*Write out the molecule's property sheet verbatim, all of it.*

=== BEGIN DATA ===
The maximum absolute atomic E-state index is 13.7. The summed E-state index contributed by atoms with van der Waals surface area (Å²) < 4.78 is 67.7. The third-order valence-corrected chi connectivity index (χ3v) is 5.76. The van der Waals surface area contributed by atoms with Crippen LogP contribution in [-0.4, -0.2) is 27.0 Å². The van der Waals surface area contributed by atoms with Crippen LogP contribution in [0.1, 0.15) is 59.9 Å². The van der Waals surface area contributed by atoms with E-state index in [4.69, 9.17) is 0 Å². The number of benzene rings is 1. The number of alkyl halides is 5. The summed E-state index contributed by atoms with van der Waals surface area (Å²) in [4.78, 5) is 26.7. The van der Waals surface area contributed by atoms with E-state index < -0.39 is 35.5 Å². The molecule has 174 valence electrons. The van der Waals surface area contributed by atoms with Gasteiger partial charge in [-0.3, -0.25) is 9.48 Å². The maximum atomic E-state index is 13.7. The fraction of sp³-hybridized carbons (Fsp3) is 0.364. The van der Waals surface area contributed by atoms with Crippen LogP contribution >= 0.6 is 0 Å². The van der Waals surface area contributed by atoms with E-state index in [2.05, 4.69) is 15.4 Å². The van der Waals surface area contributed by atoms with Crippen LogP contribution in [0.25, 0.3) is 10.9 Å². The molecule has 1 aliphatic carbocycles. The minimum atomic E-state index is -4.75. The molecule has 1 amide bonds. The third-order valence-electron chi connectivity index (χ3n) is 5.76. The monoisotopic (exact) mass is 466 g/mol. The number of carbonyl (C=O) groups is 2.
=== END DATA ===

The maximum absolute atomic E-state index is 13.7. The summed E-state index contributed by atoms with van der Waals surface area (Å²) < 4.78 is 67.7. The third-order valence-corrected chi connectivity index (χ3v) is 5.76. The van der Waals surface area contributed by atoms with Crippen LogP contribution in [-0.4, -0.2) is 27.0 Å². The van der Waals surface area contributed by atoms with Crippen LogP contribution in [0.1, 0.15) is 59.9 Å². The van der Waals surface area contributed by atoms with E-state index in [4.69, 9.17) is 0 Å². The number of benzene rings is 1. The number of alkyl halides is 5. The summed E-state index contributed by atoms with van der Waals surface area (Å²) in [4.78, 5) is 26.7. The van der Waals surface area contributed by atoms with E-state index < -0.39 is 35.5 Å². The molecule has 174 valence electrons. The van der Waals surface area contributed by atoms with Gasteiger partial charge in [-0.3, -0.25) is 9.48 Å². The maximum atomic E-state index is 13.7. The fraction of sp³-hybridized carbons (Fsp3) is 0.364. The van der Waals surface area contributed by atoms with Crippen LogP contribution >= 0.6 is 0 Å². The van der Waals surface area contributed by atoms with E-state index in [2.05, 4.69) is 15.4 Å². The van der Waals surface area contributed by atoms with Crippen LogP contribution in [0.25, 0.3) is 10.9 Å². The molecule has 1 aliphatic carbocycles. The minimum atomic E-state index is -4.75. The molecule has 1 amide bonds. The third-order valence-electron chi connectivity index (χ3n) is 5.76. The monoisotopic (exact) mass is 466 g/mol. The number of carbonyl (C=O) groups is 2.